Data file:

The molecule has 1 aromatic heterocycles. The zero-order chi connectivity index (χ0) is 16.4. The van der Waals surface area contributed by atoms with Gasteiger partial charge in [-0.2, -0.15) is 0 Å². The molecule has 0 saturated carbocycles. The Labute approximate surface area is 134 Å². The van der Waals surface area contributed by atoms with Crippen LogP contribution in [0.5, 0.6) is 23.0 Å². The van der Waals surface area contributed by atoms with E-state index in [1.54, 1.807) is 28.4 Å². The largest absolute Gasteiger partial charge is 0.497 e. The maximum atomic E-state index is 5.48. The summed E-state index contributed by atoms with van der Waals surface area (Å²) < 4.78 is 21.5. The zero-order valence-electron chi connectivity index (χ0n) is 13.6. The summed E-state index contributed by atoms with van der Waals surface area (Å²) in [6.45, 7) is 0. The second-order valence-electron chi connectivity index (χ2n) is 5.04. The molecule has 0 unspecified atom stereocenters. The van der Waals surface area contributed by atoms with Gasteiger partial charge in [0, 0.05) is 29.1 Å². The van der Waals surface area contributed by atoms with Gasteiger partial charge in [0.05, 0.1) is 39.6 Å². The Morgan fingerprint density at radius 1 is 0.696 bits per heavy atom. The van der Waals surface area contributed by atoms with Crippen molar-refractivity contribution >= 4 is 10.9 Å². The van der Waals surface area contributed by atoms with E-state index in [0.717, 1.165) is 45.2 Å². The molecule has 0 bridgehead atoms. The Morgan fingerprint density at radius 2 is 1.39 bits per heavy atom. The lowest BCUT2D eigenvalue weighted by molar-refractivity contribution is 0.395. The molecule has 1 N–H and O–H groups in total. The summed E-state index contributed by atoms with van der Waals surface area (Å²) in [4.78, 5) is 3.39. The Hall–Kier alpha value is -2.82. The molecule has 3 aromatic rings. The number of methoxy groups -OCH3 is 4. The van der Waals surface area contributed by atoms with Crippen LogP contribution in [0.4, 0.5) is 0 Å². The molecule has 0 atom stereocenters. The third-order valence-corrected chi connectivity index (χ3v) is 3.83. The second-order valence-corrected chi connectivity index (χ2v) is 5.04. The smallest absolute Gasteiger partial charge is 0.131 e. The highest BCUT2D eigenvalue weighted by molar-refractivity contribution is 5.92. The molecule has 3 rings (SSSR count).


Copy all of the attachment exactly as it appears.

The molecule has 1 aromatic heterocycles. The zero-order chi connectivity index (χ0) is 16.4. The van der Waals surface area contributed by atoms with Gasteiger partial charge in [-0.2, -0.15) is 0 Å². The molecule has 0 saturated carbocycles. The Labute approximate surface area is 134 Å². The van der Waals surface area contributed by atoms with Crippen LogP contribution in [0.5, 0.6) is 23.0 Å². The van der Waals surface area contributed by atoms with E-state index in [1.54, 1.807) is 28.4 Å². The largest absolute Gasteiger partial charge is 0.497 e. The maximum atomic E-state index is 5.48. The summed E-state index contributed by atoms with van der Waals surface area (Å²) < 4.78 is 21.5. The zero-order valence-electron chi connectivity index (χ0n) is 13.6. The summed E-state index contributed by atoms with van der Waals surface area (Å²) in [6.45, 7) is 0. The second-order valence-electron chi connectivity index (χ2n) is 5.04. The molecule has 0 unspecified atom stereocenters. The van der Waals surface area contributed by atoms with Gasteiger partial charge in [0, 0.05) is 29.1 Å². The van der Waals surface area contributed by atoms with Gasteiger partial charge in [0.05, 0.1) is 39.6 Å². The Morgan fingerprint density at radius 1 is 0.696 bits per heavy atom. The van der Waals surface area contributed by atoms with Crippen molar-refractivity contribution >= 4 is 10.9 Å². The van der Waals surface area contributed by atoms with E-state index in [0.717, 1.165) is 45.2 Å². The molecule has 0 bridgehead atoms. The Morgan fingerprint density at radius 2 is 1.39 bits per heavy atom. The lowest BCUT2D eigenvalue weighted by molar-refractivity contribution is 0.395. The molecule has 1 N–H and O–H groups in total. The summed E-state index contributed by atoms with van der Waals surface area (Å²) in [4.78, 5) is 3.39. The Hall–Kier alpha value is -2.82. The molecule has 3 aromatic rings. The number of methoxy groups -OCH3 is 4. The van der Waals surface area contributed by atoms with Crippen LogP contribution in [0.4, 0.5) is 0 Å². The molecule has 0 atom stereocenters. The third-order valence-corrected chi connectivity index (χ3v) is 3.83. The second-order valence-corrected chi connectivity index (χ2v) is 5.04. The smallest absolute Gasteiger partial charge is 0.131 e. The highest BCUT2D eigenvalue weighted by molar-refractivity contribution is 5.92. The molecule has 3 rings (SSSR count).